Okay, not quite nothing. There was that one generic daily that always pops up to give you a free key or potion but other than that it appeared no-one in NPC-land had any pointless make-work on the go, no reckless self-endangerment to encourage, no tedious obligation to offload. We went everywhere, my goblin and I, through the leaf-blown streets, down to the rusted iron docks, to every portal in town. Still nothing. Two nights she slept in the Siren's Dive, wondering what to do.

At last I decided it must be the one thing we hadn't done back in Heartland Road. We'd killed the Corsair Captain in the questline but not in his "Raid" incarnation (a CoS Raid ideally being three people but entirely possible solo). Thought that was optional but hey, it was literally the only thing listed under "Completion" that we hadn't ticked and when you've waited this long, what's another ten-minute kite? Back we went.

Whereupon we discovered our mistake. On zoning back into Heartland Road something about the guard (mostly the two-foot high green exclamation point he'd balanced on his hat) suggested he hadn't quite finished with us after all. In our eagerness to get out of his jurisdiction we'd somehow missed his last, most urgent request. Would we deliver a letter to his dear old mum over at The Gate, since we were going that way in any case?

Well for heaven's sake! Of course we would! If it means we get to kill more creatures and take their stuff we'll write the bloody letter for you and not even tell your mother what an uptight little jobsworth she's got for a son! She probably knows, anyway.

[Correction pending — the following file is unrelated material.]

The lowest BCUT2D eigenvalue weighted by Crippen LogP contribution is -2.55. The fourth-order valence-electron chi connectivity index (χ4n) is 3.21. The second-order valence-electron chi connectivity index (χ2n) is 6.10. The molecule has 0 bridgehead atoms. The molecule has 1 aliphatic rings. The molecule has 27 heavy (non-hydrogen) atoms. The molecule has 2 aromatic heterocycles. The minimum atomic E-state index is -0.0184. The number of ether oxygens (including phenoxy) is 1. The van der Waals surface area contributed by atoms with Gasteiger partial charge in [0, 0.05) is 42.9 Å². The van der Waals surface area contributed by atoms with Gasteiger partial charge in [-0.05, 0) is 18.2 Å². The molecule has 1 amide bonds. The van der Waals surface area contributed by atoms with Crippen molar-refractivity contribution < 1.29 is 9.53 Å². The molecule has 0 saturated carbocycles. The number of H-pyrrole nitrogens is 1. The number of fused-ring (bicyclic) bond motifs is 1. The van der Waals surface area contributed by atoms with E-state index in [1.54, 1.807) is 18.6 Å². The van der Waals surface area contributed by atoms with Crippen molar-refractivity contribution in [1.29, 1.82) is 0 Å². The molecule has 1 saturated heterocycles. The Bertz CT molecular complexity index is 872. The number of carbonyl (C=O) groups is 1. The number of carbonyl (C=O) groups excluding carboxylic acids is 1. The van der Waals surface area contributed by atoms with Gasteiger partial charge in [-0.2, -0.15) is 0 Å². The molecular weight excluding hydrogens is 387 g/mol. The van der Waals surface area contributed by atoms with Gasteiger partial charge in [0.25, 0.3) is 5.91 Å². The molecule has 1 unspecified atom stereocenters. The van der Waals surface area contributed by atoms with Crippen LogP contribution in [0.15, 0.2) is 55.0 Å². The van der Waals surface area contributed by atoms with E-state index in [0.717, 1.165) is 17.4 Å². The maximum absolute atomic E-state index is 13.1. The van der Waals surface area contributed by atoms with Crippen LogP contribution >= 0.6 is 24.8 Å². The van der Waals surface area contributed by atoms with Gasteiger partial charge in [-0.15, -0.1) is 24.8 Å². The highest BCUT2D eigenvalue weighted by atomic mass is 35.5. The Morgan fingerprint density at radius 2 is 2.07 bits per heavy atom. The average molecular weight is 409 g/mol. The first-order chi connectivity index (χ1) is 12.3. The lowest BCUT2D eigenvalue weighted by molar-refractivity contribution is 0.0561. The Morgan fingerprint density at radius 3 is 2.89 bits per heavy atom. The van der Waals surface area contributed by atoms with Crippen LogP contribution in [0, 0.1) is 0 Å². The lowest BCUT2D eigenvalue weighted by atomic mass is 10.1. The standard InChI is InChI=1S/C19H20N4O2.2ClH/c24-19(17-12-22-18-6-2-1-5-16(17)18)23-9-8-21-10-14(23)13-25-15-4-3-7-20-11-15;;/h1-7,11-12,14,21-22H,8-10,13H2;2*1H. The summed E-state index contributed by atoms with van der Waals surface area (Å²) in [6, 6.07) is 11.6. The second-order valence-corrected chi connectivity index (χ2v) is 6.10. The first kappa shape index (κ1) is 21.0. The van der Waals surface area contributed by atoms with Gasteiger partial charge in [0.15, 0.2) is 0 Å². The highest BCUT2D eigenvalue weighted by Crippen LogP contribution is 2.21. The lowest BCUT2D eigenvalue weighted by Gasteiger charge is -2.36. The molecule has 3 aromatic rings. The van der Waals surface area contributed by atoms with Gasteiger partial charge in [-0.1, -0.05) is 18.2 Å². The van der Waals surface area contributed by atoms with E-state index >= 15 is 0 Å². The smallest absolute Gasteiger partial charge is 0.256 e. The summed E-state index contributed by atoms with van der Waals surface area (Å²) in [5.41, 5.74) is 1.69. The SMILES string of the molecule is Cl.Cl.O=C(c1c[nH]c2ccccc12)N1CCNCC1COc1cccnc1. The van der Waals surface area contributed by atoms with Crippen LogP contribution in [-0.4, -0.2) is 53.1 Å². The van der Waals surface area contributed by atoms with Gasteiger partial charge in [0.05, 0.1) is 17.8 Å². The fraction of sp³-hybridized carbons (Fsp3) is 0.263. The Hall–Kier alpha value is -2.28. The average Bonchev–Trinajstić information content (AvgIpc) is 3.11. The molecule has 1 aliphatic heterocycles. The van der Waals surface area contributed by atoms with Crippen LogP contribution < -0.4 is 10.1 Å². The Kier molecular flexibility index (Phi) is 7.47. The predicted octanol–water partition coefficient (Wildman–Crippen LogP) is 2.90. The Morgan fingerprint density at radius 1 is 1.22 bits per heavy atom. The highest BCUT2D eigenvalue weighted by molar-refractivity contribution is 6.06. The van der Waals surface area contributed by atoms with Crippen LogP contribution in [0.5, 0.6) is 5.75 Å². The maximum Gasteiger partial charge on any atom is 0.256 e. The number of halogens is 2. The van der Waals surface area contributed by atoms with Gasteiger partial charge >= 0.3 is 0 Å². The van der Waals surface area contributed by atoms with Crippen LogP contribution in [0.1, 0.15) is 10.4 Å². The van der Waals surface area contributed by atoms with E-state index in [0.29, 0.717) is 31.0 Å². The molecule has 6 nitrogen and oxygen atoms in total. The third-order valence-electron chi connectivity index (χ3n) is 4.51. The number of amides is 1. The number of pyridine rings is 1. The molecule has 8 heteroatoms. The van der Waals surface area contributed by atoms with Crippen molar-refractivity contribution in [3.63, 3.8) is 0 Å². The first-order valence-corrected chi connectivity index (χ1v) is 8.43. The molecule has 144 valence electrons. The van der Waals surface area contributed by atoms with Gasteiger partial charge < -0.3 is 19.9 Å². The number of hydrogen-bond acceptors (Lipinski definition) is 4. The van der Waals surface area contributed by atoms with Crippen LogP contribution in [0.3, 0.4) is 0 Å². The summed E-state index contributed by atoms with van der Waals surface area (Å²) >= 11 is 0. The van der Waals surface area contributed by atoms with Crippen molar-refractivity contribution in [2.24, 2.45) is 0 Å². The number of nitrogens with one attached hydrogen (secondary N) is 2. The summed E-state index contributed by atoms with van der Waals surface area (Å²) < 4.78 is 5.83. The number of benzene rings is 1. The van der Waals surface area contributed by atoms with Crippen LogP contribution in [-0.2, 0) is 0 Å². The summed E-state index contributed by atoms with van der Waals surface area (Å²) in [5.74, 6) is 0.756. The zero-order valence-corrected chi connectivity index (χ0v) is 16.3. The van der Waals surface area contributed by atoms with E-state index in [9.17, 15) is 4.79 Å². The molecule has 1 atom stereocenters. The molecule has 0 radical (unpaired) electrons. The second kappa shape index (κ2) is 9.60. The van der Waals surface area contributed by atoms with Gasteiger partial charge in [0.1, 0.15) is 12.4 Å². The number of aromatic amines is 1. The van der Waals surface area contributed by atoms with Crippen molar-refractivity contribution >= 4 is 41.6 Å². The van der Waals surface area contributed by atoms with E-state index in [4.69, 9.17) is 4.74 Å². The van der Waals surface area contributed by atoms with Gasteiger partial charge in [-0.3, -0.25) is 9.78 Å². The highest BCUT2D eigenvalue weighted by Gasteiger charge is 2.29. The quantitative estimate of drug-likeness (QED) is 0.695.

So there my Goblin sits, back in the Siren's Dive, having a quick stiffener before the action begins and we do it all over again to get to the next hub. Despite the horrible design decisions, vicious content gating and serious lack of population, I still have plenty of time for City of Steam. It could be so much more but it is what it is and that'll do. Me and the Goblin aren't stopping till the end of the ride. It just might take a while.

Tuesday, July 16, 2013

The News In Short

Massively linked a very interesting item today from the BBC's Science and Environment page. It seems that playing a child-size avatar can give you a childlike perspective on the virtual world you inhabit. The experiment involved motion-capture suits, not something MMOs usually provide even in the Collector's Edition, so any relevance to gaming is inferential at best.

Size of a Camel!
All the same, it does tally with my own experience. I strongly prefer to play short characters in MMOs and I would say I behave less like a grown-up when I do. That wasn't what I had in mind when I started rolling short, though. It had nothing to with wanting to relive my childhood. There's another well-noted side-effect of having a perspective closer to the virtual floor and that's a perceived increase in run speed. Ogres and gnomes move at exactly the same base speed in Everquest but Ogres feel like they have their feet stuck in Feerrot swamp mud while gnomes zip around like hyperactive mice.

Wanting to feel like I had SoW even when no-one was around to cast it on me was what got me riding the short bus back then but once I got on I never wanted to get off. My first choice in a new MMO is almost always a shortie - dwarf, gnome, raki, goblin, ratonga - although I shun the insect-sized sprites and fairies. In character creation I push the height slider almost to the bottom even when playing larger races. That the short races are almost always the most lighthearted, zany or frivolous choice is a welcome bonus.

Lantern? Check! Stick? Check? Comedy facial hair?
Casting my mind back almost a decade and a half to when I first stepped out into Norrath, comedy wasn't what I came looking for. I can say with complete honesty that I was never one of those people who gave their Ranger some mis-spelled variant of a Tolkeinian archetype for a moniker but I'd be lying if I claimed I didn't have some grim, taciturn woodsman's image at the back of my mind, right up until I fell off Kelethin the first time. About five minutes in, in other words.